With classes back in session, the yellow school buses are rolling, and Hays USD 489 transportation director Russ Henningsen is asking drivers to be aware and watch for youngsters.

The year is off to a good start for the transportation department, he said.

Last year, the board of education voted to operate only rural routes transporting students who live more than 2.5 miles from the school they attend, which meant reworking bus routes.

This year, the revised routes are familiar, so the start of school is “a little easier than last year,” Henningsen said.

However, there is one change this year. Students in Head Start have gone to the 2.5 miles rule as well, he said.

That way, those families are following the same guidelines as when the youngsters start kindergarten.

Before the change, there were four Head Start routes, two in the morning and two in the afternoon. With the change, there are just two routes total — one for the morning session and one for the afternoon. One bus delivers the children to school in the morning and takes them home again in the morning. The process is repeated for the afternoon session, Henningsen said.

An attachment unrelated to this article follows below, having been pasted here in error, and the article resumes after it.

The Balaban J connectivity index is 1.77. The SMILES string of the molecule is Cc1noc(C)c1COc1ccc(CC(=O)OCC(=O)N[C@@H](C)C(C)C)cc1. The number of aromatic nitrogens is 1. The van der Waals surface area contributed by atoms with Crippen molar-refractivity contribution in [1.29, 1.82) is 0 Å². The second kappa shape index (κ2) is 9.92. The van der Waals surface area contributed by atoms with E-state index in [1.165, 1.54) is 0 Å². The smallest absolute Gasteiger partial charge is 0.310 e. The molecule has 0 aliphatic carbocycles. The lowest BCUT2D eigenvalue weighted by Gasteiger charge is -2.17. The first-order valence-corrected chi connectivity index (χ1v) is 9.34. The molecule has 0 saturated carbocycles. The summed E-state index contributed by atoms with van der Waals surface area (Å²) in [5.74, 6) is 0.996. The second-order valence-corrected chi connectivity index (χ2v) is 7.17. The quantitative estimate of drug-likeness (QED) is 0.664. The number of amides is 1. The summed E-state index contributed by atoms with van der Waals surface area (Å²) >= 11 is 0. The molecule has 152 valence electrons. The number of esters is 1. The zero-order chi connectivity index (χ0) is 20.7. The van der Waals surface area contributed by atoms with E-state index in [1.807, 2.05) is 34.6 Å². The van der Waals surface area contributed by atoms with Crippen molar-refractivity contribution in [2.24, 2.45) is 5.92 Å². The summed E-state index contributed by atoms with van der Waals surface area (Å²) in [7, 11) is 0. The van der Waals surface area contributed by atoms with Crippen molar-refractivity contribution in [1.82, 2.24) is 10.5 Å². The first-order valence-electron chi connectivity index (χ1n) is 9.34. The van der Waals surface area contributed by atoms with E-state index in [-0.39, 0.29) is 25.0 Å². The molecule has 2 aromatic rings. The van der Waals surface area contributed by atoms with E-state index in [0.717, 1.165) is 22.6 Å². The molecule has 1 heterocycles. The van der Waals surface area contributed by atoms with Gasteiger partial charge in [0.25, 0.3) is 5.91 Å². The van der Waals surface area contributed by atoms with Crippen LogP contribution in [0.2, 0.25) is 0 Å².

Henningsen said he’s not been made aware of any particular issues so far this year.

“We definitely have more cars on the road, especially on Hall Street with O’Loughlin (Elementary School) and (Fort Hays State University) and TMP traffic.

Henningsen reminds drivers that when the stop signs are out on the bus, “you cannot pass in any direction. Amber lights mean the bus is getting ready to stop.”

The transportation department earned a perfect review on the Kansas State Department of Education’s transportation safety review for 2014-15.

Just 37 percent of Kansas school districts achieved a perfect review, according to a letter from Keith Dreiling, state director of the KSDE school bus safety unit, to Superintendent Dean Katt.

Henningsen said the transportation audit included a review of drivers’ licenses, physicals, maintenance records and number of safety meetings.

“Your achievement of a perfect score on your safety review reflects credit upon you, your staff and your school district,” Dreiling wrote.